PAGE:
This is especially true if the story is taking place at different ages of the character’s life. I have read many, many screenplays where there is an eight year old character and a couple of scenes later, the narrative says he’s now ten and I have to tell the author that an audience can’t tell the difference between an eight and ten year old especially since, in a movie, if time passes and the character only ages a few years, they will be played by the same actor.
As a corollary to this, I will sometimes read a screenplay in which a character is acting in all sorts of Peter Pan and immature ways. The problem is that if I’m not told how old the character is, I, as a reader, will assign an age based on the character’s actions. And it has happened many times when I have assumed a character is early twenties or younger and it turns out that he is in his 30’s or older. And I’m really taken out of the screenplay because I have to look at everything now from a different perspective.
I think the basic point I’m trying to make here is that the age, even the general age, of the character is usually important and you need to find ways to let us know both in the narrative as well as non-visually.
So basically, be aware of your character’s age and whether you have made it clear to the audience what that age is or whether time has passed. And every time your character ages, ask yourself: will the audience know? How will they know? Is it even that important to let them know the character has gotten older (it’s not always)?
This is especially true of plots that are not told linearly or jump around in various time periods. Will the reader and audience have visual and aural clues as to the different ages of the characters? (For example, you’ve seen the films where hair style changes or the male character suddenly sports facial hair of some kind.)
One of the most difficult things for a movie to do is show time passing (this is also true of stage plays). Unless you are very careful at letting the audience know that time is moving on, a movie will often feel like it takes place over a much shorter period than it does on screen.
As an extreme, think of the TV show Law&Order in which it feels like a story takes place over a few days, or couple of weeks or a month, when in real life, some of the stories would take a year or more to play out.
I think the main reason for this is that unless you let it be known that time is passing very concretely, a reader or audience member will generally just assume that the least amount of time has passed between scenes. It’s just the way we are.
Sometimes it’s fine to play fast and loose with time in this way. William Shakespeare and Christopher Marlowe have stories that in real life took years or even a couple of decades to take place but only feel like a relatively short period of time has passed on stage. And no one seemed to notice or care.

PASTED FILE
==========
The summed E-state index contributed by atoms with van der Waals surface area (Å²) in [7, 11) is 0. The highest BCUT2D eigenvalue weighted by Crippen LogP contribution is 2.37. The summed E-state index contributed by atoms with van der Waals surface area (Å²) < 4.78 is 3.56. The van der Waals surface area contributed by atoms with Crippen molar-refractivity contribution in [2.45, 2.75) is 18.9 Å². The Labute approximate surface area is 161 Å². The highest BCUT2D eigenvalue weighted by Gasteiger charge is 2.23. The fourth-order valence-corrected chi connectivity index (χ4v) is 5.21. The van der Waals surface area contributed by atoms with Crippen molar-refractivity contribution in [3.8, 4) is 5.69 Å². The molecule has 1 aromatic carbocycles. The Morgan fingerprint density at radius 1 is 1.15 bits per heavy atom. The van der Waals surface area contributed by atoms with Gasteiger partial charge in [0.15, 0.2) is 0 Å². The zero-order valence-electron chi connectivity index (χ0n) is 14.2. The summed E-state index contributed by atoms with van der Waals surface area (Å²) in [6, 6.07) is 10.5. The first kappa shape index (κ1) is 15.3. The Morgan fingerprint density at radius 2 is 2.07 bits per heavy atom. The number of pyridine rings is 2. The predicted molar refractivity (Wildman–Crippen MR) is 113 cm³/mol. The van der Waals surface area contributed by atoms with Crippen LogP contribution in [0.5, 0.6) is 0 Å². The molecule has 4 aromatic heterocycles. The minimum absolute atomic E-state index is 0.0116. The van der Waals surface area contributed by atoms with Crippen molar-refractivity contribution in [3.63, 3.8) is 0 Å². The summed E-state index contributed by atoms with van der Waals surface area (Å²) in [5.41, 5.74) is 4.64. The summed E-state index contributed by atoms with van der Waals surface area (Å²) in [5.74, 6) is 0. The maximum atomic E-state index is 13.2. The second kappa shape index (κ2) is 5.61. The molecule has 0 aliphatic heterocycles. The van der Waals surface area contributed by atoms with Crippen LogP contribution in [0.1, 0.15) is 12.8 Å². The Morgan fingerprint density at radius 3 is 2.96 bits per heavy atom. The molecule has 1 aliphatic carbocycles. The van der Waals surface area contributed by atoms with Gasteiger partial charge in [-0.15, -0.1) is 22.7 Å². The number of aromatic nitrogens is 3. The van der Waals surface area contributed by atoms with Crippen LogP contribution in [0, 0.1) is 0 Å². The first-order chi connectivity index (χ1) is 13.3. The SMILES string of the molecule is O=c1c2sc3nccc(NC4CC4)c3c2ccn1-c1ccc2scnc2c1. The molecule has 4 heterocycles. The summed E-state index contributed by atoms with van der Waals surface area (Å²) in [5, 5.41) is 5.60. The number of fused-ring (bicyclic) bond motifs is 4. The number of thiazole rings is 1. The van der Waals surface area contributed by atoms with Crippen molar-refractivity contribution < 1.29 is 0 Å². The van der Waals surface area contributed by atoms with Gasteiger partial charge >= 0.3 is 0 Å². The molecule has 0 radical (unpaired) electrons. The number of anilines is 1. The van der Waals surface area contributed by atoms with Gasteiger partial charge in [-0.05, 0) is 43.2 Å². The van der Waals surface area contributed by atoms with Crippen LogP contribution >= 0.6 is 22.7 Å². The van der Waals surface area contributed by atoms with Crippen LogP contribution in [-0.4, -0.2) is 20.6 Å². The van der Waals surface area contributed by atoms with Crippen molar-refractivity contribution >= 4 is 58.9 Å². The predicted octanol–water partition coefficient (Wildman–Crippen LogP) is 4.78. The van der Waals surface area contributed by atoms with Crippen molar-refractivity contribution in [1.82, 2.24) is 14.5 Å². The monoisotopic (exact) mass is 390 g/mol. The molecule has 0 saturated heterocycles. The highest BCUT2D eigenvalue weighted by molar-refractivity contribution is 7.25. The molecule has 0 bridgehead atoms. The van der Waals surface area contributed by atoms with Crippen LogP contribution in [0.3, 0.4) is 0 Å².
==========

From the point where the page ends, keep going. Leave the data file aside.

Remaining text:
But at other times, not being away of how much time has passed and clearly communicating it can cause some problems.
In the movie mentioned first, A Cold Wind in August, there’s suddenly a scene which just seems a natural continuance of what’s come before, but in reality takes place many days, if not weeks later, and the film didn’t let us know it.
And this can be the same problem in a screenplay when the screenwriter says in the narrative that a certain amount of time has passed, but there’s nothing in the story itself to suggest it, I have to tell them that the audience isn’t going to know this, so if it is important you need to let us know in some way. And putting in the slugline something like “ONE WEEK LATER” isn’t going to help the audience since they won’t have the script in front of them to read.
This is especially true since the characters themselves in these circumstances are played by the same character and we can’t tell from looking at them that they are any older (which, as I mentioned before, is why in some films a male character will suddenly have a mustache or beard).
So like the issue of the age of the characters, always be aware of how much time has passed in a story; whether it is important for the audience to know this much time has passed; and if so, have you clearly let the audience or reader know that time has passed.
There are tons of ways to do this. Sometimes it can be something in the dialog (this is usually a bit clunky, so be careful here). Sometimes the structure and plot of the story is just so clear as to how much time has passed (it has been clearly set up that a movie is going to take place over a certain amount of time), that there’s little you have to do. Other writers use such things as text on screen; narration; changes of weather; montages and series of scenes, etc.
There is no one right way to do it, but I do think it helps to be aware of it.
In concluding, I will list some movies and how they show that time is passing.
One is a group of films that basically take place more or less within real or a very short period of time like Who’s Afraid of Virginia Woolf, Grand Hotel, Sleuth, Long Day’s Journey Into Night, Baghead, High Noon, etc.
Another is one that makes it clear from the beginning or even in the title how much time will pass: Seven Days in May (which also lets us know when a new day starts), Fourteen Hours, Three Days of the Condor, 25th Hour, etc.
Other’s tell us through a somewhat complex use of weather, holidays, and historical incidents. One of the best films that clearly demonstrates how much time is passing is Roman Polanski’s The Pianist. You are always aware of time marching on through a constant change of weather along with historical incidents that clue you in when something is happening. Fellini’s Amarcord takes place over one year and separates the story into clearly changing seasons.
A film that is far less effective here using some of the same methods is Ordinary People in which all the scenes tend to happen during a holiday. It’s rather clunky, especially in retrospective.
Other films depend more on voice over narrative such as Jules and Jim and The Wolf of Wall Street.
So always be aware as to whether you are being clear how old your characters are, that time is passing and how much has passed.